The first-ever gains for participation in lifelong learning among the lowest skilled workers have been wiped out as companies axe training schemes, according to adult education body Niace.
In its annual survey of participation in adult education, published to mark the start of Adult Learners' Week tomorrow, Niace found that the least skilled and the unemployed were less likely to be taking part in learning than at any time in the past 20 years. Just 23 per cent of low- skilled workers have been involved in any form.
This represents a sharp fall from last year's peak of 30 per cent, which represented the first rise in participation since the survey began 20 years ago.
Because the survey asks adults if they have been in learning in the past three years, this year's survey is the first to show the full impact of the recession.
Niace blamed companies making cuts to workplace training and called on the Government to use its leverage to encourage industry to invest in education, through mechanisms such as "licence to practise" which sets training requirements for named occupations.
It said that Government support was disproportionately focused on under- 25s, but that the country's skills needs required that more was done for older workers as well. While participation increased among 17 to 24-year- olds, it fell among every other group, with an overall decline in adult learning from 43 per cent participation last year to 39 per cent.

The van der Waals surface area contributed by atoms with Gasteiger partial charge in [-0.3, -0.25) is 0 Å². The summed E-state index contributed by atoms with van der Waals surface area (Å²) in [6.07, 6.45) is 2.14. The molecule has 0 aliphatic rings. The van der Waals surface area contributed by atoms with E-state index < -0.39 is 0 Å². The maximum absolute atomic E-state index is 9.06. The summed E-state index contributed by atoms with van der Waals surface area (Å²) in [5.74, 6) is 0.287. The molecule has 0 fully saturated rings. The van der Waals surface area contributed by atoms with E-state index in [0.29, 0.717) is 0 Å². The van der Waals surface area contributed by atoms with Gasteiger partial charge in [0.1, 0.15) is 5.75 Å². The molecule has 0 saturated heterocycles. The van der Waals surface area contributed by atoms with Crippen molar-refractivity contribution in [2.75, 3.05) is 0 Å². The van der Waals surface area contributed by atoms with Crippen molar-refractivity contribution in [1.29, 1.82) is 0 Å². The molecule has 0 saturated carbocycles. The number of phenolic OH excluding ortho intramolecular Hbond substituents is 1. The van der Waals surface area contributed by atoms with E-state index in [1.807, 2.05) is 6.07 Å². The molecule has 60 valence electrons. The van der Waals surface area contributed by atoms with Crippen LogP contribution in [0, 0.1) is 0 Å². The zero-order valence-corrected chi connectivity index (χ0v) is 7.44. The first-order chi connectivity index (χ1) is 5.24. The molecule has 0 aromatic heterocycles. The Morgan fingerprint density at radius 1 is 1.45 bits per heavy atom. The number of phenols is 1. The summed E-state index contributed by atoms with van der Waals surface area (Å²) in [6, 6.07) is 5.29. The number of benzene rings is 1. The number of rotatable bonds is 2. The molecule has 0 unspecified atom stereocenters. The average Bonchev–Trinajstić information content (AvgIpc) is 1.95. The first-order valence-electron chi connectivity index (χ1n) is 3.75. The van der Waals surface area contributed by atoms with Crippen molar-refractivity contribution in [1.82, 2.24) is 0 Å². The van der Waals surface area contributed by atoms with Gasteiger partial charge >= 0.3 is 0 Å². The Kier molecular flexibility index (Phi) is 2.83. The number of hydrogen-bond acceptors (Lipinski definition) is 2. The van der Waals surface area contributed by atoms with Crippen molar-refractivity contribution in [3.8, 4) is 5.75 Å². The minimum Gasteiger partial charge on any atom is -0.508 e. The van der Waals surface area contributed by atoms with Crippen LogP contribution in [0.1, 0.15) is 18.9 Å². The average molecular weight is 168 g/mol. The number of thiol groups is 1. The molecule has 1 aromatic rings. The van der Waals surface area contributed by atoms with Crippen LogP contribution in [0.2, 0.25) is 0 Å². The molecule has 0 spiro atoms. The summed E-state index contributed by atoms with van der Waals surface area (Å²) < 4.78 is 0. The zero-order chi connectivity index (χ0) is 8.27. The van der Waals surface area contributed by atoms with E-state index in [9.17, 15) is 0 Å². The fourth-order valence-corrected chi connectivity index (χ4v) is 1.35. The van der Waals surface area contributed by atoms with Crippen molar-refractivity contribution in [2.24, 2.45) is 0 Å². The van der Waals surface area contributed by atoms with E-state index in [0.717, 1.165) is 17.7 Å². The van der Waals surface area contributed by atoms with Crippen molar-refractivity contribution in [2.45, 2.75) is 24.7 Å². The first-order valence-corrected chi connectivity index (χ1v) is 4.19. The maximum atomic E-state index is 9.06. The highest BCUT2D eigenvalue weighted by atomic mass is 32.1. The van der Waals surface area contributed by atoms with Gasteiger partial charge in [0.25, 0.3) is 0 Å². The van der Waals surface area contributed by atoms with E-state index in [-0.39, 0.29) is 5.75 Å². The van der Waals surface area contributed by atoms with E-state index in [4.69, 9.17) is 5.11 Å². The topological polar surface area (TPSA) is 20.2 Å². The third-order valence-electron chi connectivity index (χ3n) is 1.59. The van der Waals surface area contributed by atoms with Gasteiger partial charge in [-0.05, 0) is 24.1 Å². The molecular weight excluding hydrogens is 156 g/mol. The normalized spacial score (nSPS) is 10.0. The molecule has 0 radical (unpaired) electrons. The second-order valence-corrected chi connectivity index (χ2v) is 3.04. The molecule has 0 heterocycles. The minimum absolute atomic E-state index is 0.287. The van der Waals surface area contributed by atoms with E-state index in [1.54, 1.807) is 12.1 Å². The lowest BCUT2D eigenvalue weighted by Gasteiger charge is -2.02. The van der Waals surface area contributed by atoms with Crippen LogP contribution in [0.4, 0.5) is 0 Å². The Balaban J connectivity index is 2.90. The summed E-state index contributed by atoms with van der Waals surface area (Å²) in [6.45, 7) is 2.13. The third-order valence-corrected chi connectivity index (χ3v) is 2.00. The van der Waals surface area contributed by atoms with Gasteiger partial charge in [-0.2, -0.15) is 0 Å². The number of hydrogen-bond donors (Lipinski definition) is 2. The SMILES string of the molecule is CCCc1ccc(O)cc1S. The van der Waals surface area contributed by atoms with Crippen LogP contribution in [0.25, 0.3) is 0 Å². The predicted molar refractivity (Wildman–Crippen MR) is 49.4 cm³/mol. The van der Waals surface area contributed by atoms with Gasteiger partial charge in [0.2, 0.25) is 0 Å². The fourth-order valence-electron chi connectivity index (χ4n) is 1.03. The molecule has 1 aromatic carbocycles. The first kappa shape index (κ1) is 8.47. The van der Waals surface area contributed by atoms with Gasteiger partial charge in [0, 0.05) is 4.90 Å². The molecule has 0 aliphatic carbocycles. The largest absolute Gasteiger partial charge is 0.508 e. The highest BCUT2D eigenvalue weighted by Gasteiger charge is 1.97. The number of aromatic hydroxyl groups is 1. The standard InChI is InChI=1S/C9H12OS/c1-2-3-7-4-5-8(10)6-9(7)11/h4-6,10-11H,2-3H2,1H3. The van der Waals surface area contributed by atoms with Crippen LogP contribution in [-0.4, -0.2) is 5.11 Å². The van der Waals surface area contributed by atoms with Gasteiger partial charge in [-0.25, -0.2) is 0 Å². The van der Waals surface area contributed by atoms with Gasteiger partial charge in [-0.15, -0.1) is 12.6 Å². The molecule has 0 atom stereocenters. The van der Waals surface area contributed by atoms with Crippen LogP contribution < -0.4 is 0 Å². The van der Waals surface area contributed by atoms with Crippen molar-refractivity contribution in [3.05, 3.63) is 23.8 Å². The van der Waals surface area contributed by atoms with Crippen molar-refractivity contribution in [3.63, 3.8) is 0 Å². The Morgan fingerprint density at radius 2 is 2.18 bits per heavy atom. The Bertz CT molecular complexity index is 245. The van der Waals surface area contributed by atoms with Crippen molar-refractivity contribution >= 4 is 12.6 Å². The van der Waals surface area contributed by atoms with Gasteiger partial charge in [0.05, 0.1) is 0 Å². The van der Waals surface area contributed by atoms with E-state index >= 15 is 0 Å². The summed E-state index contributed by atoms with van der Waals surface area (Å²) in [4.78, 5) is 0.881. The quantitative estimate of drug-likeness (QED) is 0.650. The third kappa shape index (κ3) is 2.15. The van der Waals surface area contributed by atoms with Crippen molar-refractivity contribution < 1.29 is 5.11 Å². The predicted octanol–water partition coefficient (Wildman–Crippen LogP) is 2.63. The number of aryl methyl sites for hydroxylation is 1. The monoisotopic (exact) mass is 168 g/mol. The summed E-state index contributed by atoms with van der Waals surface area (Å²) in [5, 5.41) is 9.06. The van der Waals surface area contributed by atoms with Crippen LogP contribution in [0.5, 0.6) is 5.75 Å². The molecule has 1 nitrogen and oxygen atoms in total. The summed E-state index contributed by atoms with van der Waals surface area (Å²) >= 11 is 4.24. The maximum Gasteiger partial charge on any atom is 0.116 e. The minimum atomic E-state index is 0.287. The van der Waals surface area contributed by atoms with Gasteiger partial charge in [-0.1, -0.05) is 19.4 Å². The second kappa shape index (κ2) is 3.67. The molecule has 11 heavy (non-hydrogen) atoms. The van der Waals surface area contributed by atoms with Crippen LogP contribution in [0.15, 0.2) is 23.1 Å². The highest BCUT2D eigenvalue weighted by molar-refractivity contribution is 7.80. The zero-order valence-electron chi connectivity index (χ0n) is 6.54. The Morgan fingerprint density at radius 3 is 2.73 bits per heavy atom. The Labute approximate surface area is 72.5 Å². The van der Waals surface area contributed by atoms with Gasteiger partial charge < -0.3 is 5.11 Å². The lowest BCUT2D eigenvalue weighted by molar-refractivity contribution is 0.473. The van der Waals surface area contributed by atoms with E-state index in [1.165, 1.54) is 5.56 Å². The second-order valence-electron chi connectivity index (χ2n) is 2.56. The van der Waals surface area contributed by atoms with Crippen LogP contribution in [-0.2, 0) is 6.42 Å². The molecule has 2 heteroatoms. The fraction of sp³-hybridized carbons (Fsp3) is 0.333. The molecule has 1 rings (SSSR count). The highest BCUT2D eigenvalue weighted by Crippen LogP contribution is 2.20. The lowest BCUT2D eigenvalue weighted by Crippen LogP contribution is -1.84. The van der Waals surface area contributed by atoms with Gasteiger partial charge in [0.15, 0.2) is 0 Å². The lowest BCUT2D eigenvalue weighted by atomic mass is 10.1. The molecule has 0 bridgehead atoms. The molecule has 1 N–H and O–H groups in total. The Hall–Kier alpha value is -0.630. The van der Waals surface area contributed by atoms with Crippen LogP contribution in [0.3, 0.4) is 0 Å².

Alan Tuckett, chief executive of Niace, said: "When we talk about education and training, we're almost always thinking about the public sector. But a report from the Chartered Institute of Personnel Development showed that four out of 10 businesses weren't training. It means, for a lot of low-waged workers, the opportunities have gone and the aspirations have gone with them.
"If Britain wants to learn its way out of its economic difficulties, we've got to have a skilled labour force and not have all our learning directed towards young people.
"With an ageing labour force, we need to encourage people to prolong their active working and learning lives. Reducing learning opportunities will hardly help with the well-being or work-readiness of Britain's third-age adults. You can have a regulatory structure where it is normal in the workplace to be training people."
Mr Tuckett said the decision to replace Train to Gain with investment in apprenticeships was also likely to have contributed to the decline in participation, since apprenticeships are more costly and reach fewer people. But he said Train to Gain had conditioned employers to expect the state to pay for training, which was unsustainable.
The previous Government had delayed a decision until 2015 on whether employers were making enough progress towards meeting Lord Leitch's targets for improvements in skills.
A Department for Business, Innovation and Skills spokeswoman said the Government had no plans to introduce licence to practise requirements across the economy, but that it was encouraging industry-led schemes rather than imposing a "top-down" approach.